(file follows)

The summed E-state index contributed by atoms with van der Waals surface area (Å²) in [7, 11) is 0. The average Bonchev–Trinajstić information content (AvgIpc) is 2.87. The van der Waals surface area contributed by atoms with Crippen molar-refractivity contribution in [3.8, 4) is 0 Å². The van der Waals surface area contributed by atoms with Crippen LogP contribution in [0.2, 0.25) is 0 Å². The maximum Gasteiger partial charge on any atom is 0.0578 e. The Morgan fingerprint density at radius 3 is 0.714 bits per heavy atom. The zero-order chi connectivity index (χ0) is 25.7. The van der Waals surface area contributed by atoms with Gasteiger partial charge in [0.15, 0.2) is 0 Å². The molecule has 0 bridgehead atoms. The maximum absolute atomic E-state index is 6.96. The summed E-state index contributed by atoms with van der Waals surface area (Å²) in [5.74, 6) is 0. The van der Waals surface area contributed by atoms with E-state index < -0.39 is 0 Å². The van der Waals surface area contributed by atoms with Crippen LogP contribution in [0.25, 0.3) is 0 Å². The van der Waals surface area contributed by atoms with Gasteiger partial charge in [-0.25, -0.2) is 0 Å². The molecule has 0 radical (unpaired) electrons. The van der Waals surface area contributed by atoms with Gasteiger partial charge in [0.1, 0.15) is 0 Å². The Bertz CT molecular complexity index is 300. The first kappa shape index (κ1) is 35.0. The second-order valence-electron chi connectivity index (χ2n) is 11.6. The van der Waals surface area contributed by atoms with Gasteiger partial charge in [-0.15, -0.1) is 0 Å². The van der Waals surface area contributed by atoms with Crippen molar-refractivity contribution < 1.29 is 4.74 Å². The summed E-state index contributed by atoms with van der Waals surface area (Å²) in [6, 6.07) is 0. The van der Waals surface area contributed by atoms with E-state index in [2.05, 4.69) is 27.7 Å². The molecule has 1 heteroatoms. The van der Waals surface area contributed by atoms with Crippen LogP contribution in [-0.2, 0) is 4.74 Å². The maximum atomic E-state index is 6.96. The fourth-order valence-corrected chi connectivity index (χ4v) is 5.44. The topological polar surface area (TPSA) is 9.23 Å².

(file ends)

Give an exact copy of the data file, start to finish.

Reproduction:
The summed E-state index contributed by atoms with van der Waals surface area (Å²) in [7, 11) is 0. The average Bonchev–Trinajstić information content (AvgIpc) is 2.87. The van der Waals surface area contributed by atoms with Crippen molar-refractivity contribution in [3.8, 4) is 0 Å². The van der Waals surface area contributed by atoms with Crippen LogP contribution in [0.2, 0.25) is 0 Å². The maximum Gasteiger partial charge on any atom is 0.0578 e. The Morgan fingerprint density at radius 3 is 0.714 bits per heavy atom. The zero-order chi connectivity index (χ0) is 25.7. The van der Waals surface area contributed by atoms with Gasteiger partial charge in [0.15, 0.2) is 0 Å². The molecule has 0 bridgehead atoms. The maximum absolute atomic E-state index is 6.96. The summed E-state index contributed by atoms with van der Waals surface area (Å²) in [5.74, 6) is 0. The van der Waals surface area contributed by atoms with E-state index < -0.39 is 0 Å². The van der Waals surface area contributed by atoms with Crippen LogP contribution in [0.25, 0.3) is 0 Å². The van der Waals surface area contributed by atoms with Gasteiger partial charge in [-0.25, -0.2) is 0 Å². The molecule has 0 radical (unpaired) electrons. The van der Waals surface area contributed by atoms with Gasteiger partial charge in [0.1, 0.15) is 0 Å². The Bertz CT molecular complexity index is 300. The first kappa shape index (κ1) is 35.0. The second-order valence-electron chi connectivity index (χ2n) is 11.6. The van der Waals surface area contributed by atoms with Gasteiger partial charge in [-0.15, -0.1) is 0 Å². The van der Waals surface area contributed by atoms with Crippen molar-refractivity contribution < 1.29 is 4.74 Å². The summed E-state index contributed by atoms with van der Waals surface area (Å²) in [6, 6.07) is 0. The van der Waals surface area contributed by atoms with E-state index in [2.05, 4.69) is 27.7 Å². The molecule has 1 heteroatoms. The van der Waals surface area contributed by atoms with Crippen LogP contribution in [-0.2, 0) is 4.74 Å². The maximum atomic E-state index is 6.96. The fourth-order valence-corrected chi connectivity index (χ4v) is 5.44. The topological polar surface area (TPSA) is 9.23 Å².